Month: February 2014




Mexico City. [RF]


un hombre


Mexico City [RF]


Autodefensas members in Guerrero, Mexico


Originally posted at

Mexico’s Guerrero state teeters on the edge of chaos

Guerrero, like Michoacan, has seen vigilante autodefensas take up arms against a drug cartel, and some worry that local leaders are complicit.

By Richard Fausset
February 16, 2014, 9:05 a.m.

CHILPANCINGO, Mexico — On a cool evening in February, Pioquinto Damian, the head of the Chamber of Commerce here in Guerrero’s capital city, was locked away in his downtown apartment, afraid to step outside.

He was convinced that the mayor had tried to kill him in an ambush just a few days before. In response, the governor had assigned him 18 heavily armed police officers as bodyguards.

A few miles outside town, hundreds of members of autodefensas — vigilante “self-defense” militias composed largely of fed-up farmworkers — were patrolling the streets of semirural suburbs with ancient rifles and shotguns, hoping to rid them of the drug cartel thugs who had terrorized them for years.

Such is the latest trouble in the heart of Guerrero, a historically unruly southwestern state that last year suffered the highest number of homicides in Mexico, and the second-highest number of kidnappings. It could also become the next state to slide deep into chaos and create major problems for President Enrique Peña Nieto as he strives to project the image of a nation returning to peace after years of cartel violence.

That image has already been tarnished by the crisis in Michoacan, Guerrero’s neighbor to the north: Last month, Peña Nieto was forced to send thousands of federal troops and police into Michoacan to avert clashes between vigilante groups and the Knights Templar drug cartel. Federal authorities, working alongside the vigilantes, are now presiding over a tenuous detente, peppered with bursts of bloody retaliation from the drug gang.

Similar autodefensa groups are now active in more than half of the 81 municipalities in Guerrero, a state of 3.5 million people, according to Mexico’s human rights commission. Guerrero is perhaps best known outside the country as home to the now-faded beach resort city of Acapulco, but it has suffered as much as Michoacan, if not more, from enduring poverty, weak or corrupt local governments and the deeply embedded presence of feuding cartels.

In the last few weeks, concern over the state’s stability has increased with the arrival of the armed vigilantes on the outskirts of the troubled capital, and their open deliberations over whether to proceed to the center of government power.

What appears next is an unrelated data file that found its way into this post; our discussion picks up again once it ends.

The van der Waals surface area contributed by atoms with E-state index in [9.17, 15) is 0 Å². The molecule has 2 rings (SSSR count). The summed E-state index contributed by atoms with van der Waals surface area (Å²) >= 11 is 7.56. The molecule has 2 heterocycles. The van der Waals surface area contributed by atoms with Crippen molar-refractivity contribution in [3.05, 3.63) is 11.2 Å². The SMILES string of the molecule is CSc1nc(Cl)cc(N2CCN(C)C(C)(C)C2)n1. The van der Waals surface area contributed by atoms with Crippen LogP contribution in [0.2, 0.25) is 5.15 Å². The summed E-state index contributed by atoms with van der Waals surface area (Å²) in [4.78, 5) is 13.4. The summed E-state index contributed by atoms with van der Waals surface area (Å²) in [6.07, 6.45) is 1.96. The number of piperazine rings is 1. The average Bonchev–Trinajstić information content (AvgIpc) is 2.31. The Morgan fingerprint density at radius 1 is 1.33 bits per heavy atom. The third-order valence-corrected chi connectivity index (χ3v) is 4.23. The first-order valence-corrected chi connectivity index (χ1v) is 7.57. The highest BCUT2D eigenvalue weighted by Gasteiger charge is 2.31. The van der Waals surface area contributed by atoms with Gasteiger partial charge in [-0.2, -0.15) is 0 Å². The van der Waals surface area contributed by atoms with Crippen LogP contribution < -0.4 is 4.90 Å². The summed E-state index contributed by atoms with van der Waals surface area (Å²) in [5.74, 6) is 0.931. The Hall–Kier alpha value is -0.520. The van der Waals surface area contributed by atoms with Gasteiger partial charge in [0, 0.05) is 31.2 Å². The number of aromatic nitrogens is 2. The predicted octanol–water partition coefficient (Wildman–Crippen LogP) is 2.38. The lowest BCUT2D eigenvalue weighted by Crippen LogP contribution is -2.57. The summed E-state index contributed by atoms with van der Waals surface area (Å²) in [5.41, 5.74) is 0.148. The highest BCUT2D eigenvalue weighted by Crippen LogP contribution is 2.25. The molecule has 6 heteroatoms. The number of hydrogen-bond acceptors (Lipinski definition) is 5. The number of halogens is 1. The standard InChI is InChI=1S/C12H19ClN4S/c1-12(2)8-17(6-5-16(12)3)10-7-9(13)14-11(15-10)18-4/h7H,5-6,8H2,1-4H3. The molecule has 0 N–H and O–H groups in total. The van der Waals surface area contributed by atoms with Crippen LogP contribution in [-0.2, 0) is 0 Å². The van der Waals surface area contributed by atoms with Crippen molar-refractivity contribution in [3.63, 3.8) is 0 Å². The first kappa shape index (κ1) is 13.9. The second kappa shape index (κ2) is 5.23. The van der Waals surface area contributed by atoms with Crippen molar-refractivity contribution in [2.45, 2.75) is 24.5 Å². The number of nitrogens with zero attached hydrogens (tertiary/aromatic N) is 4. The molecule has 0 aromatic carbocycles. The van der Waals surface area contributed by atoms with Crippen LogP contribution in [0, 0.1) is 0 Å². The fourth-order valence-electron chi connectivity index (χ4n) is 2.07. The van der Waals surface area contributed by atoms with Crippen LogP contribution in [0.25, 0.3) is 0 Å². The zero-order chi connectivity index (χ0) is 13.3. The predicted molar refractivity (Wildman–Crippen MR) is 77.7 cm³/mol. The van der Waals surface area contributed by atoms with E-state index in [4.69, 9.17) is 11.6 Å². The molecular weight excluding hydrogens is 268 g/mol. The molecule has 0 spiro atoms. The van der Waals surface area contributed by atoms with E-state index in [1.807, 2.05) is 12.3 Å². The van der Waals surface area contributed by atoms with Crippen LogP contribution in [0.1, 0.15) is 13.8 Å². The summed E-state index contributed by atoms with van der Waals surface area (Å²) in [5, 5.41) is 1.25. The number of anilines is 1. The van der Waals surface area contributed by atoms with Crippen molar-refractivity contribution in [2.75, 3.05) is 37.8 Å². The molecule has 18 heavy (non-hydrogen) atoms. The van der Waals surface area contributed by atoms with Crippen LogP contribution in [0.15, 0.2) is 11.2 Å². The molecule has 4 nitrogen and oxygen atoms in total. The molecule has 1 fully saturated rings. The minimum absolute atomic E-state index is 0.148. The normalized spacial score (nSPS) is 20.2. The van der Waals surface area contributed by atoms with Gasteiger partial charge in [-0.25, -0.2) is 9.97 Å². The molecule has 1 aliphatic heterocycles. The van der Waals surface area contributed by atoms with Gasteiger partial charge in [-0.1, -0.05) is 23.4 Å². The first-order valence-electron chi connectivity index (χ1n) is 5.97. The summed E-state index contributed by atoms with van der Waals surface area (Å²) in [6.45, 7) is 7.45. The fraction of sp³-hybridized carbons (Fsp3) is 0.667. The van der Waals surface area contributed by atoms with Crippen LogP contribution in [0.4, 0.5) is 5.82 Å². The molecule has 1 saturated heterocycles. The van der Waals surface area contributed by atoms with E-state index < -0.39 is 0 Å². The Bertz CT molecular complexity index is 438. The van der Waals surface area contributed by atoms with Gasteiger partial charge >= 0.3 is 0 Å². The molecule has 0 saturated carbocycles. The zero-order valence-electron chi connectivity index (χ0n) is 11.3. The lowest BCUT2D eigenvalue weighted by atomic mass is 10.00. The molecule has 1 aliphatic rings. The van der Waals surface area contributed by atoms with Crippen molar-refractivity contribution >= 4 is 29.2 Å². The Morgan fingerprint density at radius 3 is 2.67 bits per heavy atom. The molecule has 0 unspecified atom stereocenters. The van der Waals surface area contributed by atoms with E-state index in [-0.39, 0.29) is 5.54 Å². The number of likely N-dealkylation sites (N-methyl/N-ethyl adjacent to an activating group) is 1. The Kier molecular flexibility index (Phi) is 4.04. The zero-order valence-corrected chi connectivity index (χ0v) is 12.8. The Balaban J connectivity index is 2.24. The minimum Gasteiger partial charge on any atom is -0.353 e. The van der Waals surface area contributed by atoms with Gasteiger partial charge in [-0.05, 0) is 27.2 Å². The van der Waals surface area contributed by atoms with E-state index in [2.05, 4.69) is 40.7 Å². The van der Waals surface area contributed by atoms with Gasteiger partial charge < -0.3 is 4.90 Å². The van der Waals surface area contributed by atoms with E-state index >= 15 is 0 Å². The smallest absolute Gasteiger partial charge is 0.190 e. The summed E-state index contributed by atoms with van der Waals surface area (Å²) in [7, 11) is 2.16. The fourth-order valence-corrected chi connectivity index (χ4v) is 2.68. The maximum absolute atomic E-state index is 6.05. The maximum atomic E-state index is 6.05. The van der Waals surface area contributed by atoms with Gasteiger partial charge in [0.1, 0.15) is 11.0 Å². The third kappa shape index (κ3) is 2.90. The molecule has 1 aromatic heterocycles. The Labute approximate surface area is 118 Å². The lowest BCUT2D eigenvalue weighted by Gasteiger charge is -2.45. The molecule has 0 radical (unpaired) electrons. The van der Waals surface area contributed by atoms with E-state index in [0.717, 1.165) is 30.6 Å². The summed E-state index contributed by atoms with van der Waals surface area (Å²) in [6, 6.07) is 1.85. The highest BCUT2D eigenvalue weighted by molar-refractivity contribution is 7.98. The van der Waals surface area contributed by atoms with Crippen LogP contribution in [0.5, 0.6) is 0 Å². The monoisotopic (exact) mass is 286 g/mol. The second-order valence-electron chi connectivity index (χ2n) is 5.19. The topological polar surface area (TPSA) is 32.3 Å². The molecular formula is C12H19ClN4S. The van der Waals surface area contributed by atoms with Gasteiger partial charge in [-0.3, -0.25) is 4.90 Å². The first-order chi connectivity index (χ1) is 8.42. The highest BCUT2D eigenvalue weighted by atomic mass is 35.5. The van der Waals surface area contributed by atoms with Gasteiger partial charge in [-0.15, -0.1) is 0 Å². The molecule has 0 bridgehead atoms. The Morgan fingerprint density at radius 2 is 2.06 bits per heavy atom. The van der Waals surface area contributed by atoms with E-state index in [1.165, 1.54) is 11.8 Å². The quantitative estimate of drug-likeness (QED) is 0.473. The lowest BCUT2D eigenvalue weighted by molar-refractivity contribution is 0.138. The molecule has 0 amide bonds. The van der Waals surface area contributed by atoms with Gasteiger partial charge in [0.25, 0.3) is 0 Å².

Equally troubling is the related case of Damian, a prominent ex-politician, civic leader and vigilante ally whose SUV was attacked Jan. 28 by gunmen as he returned from a town meeting in a suburb the autodefensas had recently taken over. At the gathering, Damian openly accused the mayor of Chilpancingo, Mario Moreno Arcos, who was also in attendance, of colluding with organized criminals.

Damian’s son was injured in the attack, and his 38-year-old daughter-in-law, Laura Rosas Brito, was killed.

“It hasn’t had the same attention as Michoacan, but Guerrero is in a very grave situation,” said Jorge Chabat, a professor at the Center for Economic Research and Teaching. If the situation worsens, Chabat said, “it could create a sense that Peña Nieto doesn’t control anything.”

As in Michoacan, the autodefensas sprang up here last year in an effort to beat back the drug cartels. A scathing report released by the national human rights commission in December noted that the groups were filling a power vacuum created by state and local authorities. Many residents gave testimony to the commission claiming they had been “victims of cases of collusion between authorities and criminals.” In a number of cases, residents alleged that it was government authorities who were responsible for kidnappings and other serious crimes.

The vigilante movement here has largely been a rural one. At the same time, Chilpancingo — the capital city of 187,000, on the highway between Mexico City and Acapulco — had fallen under the sway of a criminal group called Los Rojos, a spinoff of the once-powerful Beltran Leyva cartel. Throughout 2013, members of Los Rojos were leaning hard on Chilpancingo businesses, perhaps imitating the methods of Michoacan’s Knights Templar, which had moved beyond drug smuggling to other low-overhead opportunities in extortion and kidnapping.